• provide a set of consistent guidelines for decision-making in everyday situations that employees can refer to.
  • ensure employee equally, uniformity in employee treatment, and consistency in decision-making and operational procedures.
  • provide all with a documented method of dealing with complaints and misunderstandings – including whistleblowing – which helps to avoid claims of favouritism or discrimination.
  • can assist in employee performance management and accountability.

Communicating policies to staff

A workplace policy is not effective if employees don’t know it is there. And this is a leading issue for most businesses. Take for a minute an employee abuses a ‘fair use of ride share’ policy – and racks up $1000’s of dollars in charges. Unless they have seen, or a business can prove they have seen a policy that shows they have broken rules, there really is nothing that can be done. And the policy is rendered useless.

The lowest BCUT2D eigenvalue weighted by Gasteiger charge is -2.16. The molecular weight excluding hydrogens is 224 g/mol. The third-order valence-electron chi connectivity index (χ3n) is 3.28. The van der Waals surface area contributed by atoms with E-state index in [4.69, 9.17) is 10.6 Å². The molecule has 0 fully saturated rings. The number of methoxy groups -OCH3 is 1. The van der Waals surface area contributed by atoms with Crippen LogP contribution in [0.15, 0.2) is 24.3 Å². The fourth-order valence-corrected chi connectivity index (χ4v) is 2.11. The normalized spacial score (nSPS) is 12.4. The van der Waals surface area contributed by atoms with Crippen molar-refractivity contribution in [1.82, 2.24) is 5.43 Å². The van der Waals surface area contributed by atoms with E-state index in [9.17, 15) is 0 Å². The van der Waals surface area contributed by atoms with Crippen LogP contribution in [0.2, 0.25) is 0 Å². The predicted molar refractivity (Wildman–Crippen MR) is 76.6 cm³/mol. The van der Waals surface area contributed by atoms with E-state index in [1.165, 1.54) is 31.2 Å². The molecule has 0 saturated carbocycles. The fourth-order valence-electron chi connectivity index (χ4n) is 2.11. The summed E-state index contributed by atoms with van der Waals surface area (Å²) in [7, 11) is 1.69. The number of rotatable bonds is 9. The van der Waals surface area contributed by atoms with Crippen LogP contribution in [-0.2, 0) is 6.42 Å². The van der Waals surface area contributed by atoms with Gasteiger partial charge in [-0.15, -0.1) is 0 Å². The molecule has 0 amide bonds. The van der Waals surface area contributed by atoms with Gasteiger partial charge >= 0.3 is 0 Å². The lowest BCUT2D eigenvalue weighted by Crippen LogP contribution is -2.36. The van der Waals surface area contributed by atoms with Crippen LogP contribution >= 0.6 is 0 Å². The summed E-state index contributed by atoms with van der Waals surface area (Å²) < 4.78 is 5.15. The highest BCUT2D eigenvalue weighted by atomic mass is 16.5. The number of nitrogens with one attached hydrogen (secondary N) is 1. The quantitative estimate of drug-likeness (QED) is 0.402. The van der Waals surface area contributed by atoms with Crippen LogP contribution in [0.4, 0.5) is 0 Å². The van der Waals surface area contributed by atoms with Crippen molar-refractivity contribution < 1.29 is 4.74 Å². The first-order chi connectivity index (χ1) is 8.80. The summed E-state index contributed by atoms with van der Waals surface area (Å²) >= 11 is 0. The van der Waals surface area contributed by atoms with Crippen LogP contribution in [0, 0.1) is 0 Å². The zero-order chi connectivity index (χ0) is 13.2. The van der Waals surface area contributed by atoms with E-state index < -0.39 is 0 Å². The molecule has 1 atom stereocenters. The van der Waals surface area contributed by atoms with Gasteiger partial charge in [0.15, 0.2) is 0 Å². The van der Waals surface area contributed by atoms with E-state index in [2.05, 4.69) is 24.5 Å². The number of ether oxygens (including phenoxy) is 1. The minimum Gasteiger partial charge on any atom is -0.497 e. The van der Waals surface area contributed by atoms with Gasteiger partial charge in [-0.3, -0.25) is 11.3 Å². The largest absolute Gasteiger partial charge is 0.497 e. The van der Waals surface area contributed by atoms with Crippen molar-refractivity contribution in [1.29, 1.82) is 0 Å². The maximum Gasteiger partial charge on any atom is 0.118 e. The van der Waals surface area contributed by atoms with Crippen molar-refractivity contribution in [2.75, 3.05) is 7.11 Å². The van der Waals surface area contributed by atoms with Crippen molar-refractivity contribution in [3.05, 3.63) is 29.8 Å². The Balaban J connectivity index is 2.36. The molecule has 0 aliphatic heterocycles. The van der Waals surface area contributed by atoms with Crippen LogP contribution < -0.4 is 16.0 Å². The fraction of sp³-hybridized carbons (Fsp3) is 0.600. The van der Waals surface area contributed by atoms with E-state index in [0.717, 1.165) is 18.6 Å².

The most effective way to communicate policies and procedures is using HRIS software that can track distribution, manage who receives what, and requires digital acknowledgment that the policy has been understood.

Another key to success is regularly updating and reviewing workplace policies and procedures. On top of this, pairing holding training sessions with employees to outline the changes. This way, you can ensure that, as a business, you are all ‘pulling in the one direction’.

More information about the importance of workplace policies and procedures

In this video, Source HR deep dive into workplace policies and how important they may or may not be to your business.